23 Nov 2011

Press release on the public launch of the economic valuation report and a documentary about Mabira Forest Reserve, on 6th October 2011

By Venancia.Ndoo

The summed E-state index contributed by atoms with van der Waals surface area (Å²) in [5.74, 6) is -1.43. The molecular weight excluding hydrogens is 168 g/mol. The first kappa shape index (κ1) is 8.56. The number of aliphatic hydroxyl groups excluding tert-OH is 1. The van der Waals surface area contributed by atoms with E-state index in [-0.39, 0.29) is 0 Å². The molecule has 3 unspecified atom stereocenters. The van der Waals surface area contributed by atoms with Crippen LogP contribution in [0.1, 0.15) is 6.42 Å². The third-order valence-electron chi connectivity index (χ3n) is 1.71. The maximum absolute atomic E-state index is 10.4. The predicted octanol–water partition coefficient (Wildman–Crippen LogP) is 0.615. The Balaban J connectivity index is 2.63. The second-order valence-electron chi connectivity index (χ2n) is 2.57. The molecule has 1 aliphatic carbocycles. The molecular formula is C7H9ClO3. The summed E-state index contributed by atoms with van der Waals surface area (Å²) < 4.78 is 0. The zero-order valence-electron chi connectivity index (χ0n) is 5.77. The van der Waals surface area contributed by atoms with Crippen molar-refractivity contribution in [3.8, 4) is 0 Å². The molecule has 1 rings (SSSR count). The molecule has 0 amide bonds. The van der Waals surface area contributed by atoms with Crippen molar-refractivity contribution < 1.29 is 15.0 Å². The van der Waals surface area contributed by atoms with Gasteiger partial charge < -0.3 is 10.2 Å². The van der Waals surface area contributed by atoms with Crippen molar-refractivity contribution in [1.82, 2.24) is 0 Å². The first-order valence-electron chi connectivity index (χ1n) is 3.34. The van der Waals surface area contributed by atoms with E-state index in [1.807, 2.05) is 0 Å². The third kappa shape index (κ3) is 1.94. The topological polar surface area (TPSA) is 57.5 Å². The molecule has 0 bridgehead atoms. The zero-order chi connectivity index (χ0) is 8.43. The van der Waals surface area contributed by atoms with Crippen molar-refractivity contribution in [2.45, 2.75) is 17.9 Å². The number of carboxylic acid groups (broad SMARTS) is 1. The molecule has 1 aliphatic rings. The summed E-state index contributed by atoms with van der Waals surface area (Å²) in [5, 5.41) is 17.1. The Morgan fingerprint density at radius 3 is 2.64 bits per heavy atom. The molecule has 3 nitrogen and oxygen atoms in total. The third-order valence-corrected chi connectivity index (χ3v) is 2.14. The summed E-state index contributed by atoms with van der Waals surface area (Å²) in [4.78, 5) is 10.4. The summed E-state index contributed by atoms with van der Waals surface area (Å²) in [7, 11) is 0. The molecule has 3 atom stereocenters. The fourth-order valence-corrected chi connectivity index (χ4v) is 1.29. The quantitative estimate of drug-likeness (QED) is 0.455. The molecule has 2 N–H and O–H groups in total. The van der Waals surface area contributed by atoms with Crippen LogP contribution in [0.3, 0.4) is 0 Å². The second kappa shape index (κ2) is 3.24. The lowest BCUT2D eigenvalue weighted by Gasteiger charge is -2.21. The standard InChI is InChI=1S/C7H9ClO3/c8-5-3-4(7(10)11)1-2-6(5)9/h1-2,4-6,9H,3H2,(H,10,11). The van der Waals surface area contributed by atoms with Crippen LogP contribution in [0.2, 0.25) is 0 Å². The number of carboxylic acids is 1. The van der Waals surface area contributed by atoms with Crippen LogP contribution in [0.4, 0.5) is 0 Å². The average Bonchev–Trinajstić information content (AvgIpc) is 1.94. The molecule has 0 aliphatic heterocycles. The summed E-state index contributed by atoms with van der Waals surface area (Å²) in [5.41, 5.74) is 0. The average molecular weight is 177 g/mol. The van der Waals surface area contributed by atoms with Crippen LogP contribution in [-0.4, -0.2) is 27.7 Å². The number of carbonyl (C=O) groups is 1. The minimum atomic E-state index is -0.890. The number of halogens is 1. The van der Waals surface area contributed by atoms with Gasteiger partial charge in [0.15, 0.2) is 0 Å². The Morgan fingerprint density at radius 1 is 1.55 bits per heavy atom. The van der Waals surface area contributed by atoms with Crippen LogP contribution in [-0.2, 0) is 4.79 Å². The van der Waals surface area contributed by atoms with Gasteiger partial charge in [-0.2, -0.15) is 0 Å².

1.Following the proposal to give away 7100 ha of Mabira Central Forest Reserve to Mehta Group of Companies for sugar growing in 2005, NatureUganda subsequently in 2007 conducted a study through independent consultants on the economic valuation of Mabira Central Forest reserve. 2.The results of the study have been published in a report “Economic Valuation of the proposed degazettement of Mabira Central Forest Reserve”. 3.The results indicated that: a.While SCOUL has stated the potential benefits of its plan - on which it bases its request for allocation of forest reserve lands - these benefits have neither been quantified nor clarified. The corporation says the annual stream of net benefits of sugarcane growing represent a better land use option than the conservation of the Mabira reserve as it exists now. The report calculates net benefits of US$3.6 million per year from sugarcane as opposed to US$1.1 million per year from conservation. b.Such a calculation by the corporation is based only on a short-term gain as the economic life of a sugarcane stand is at the most five years. When the present value of the standing crop of timber alone (excluding other uses) was compared to the present value of net benefits from sugarcane growing, conservation of the forest yielded a greater long-term benefit than sugarcane. When the value of ecological services was added to that of the standing crop of timber, conserving the forest reserve as it exists registered a far higher net present value of US$45.1 million, compared with US$29.9 million from sugarcane growing. c.Again, while the economic life of the natural tropical forest stand can stretch over thousands of years, the economic life of a sugarcane stand is economically optimal and maintained for about 5 years; d.The value of timber growing stock (only trees of 40cm diameter and above) was estimated at US$35.2 million compared to present value of annual stream of net benefits from sugarcane growing of US$29.9 million, over a similar life-time of 60 years; e.The report estimates the value of standing crop of timber in the 7100ha at US$35.2m which invalidates the falsehood that the area proposed for sugarcane growing does not have valuable timber trees. f.When the value of ecological services was added to that of the standing crop of timber, conservation registers a net present value of US$45.1 million, an amount much more superior than sugarcane growing of US$29.9 million. In other words, converting a part of Mabira CFR for sugarcane growing will not only cause ecological disturbance of the whole Mabira forest but would incur a net loss of US$15.2 million to Ugandans; g.And on the other hand, if the useful life of the sugarcane plantation is restricted to the five-year ratoon the cane has a present value of US$ 12.3 million, which is a shortfall of US$ 32.8 million to the present value of conserving the forest. 4.Study also indicates that for the equivalent of 7100 ha, SCOUL could purchase land from private sources at a cheaper cost (US$10.6 million), an amount less than the compensation value (US$45.1) Mabira Forest would require. 5.During the same period, an aerial trip funded by European Union was taken to determine the status of the forest especially areas that were considered degraded. This has been compiled into a 20 minute documentary, now completed for public viewing. 6.The documentary is based on an aerial trip over the forest to locate degraded areas based on the investor’s proposal that he will use only the degraded part of the forest. The aerial view did not confirm or locate any degraded area. This has been confirmed by the National Forestry Authority ground staff that there are no degraded parts of the forest. Although there used to be encroached parts of the forest in 1980s, all of them have been restored over the last two decades and the satellite images of 2010 indicate a fully recovered forest canopy. 7.The publication of the two reports (economic evaluation report and the documentary) indicating that; a.the conservation value is far more superior to the sugarcane growing and b.the video evidence that there are no degraded forest areas in Mabira provide enough information that the proposal to give away a natural forest for sugarcane growing was a careless proposal and should be set aside. 8.The results from the report and documentary also compliment legal fact that the current legal dispensation does not permit the give away of any part of a forest or wildlife protected area as per the constitution Art 237, Land Act section 42, Wildlife Act or the National Forestry and Tree planting Act. 9.Therefore, based on the legal facts, economic evaluation report, all other reports produced, the video documentary and Ugandans disproval of the proposal gives evidence that; 1.SCOUL should stay clear and away from Mabira Forest Reserve 2.Government should decline to grant SCOUL its request for 7,100ha of Mabira Forest Reserve and any other such future requests 3.SCOUL and Mehta listen to the voices of the people of Uganda and how dearly they hold these forests, and withdraw from such ‘corporate irresponsibility” 4. Uganda is indeed ‘gifted by nature’ and it must not be those that are entrusted with the protection of this gift that will instead lead to its destruction. For more information contact: NatureUganda, the East Africa Natural History Society Tufneil Drive Plot 83 Kamwokya, P. O. Box 27034, Kampala Tel: +256 414 540719 Fax: +256 414 533528 Mob: +256 772 522727 e-mail: achilles.byaruhanga@natureuganda.org website: www.natureuganda.org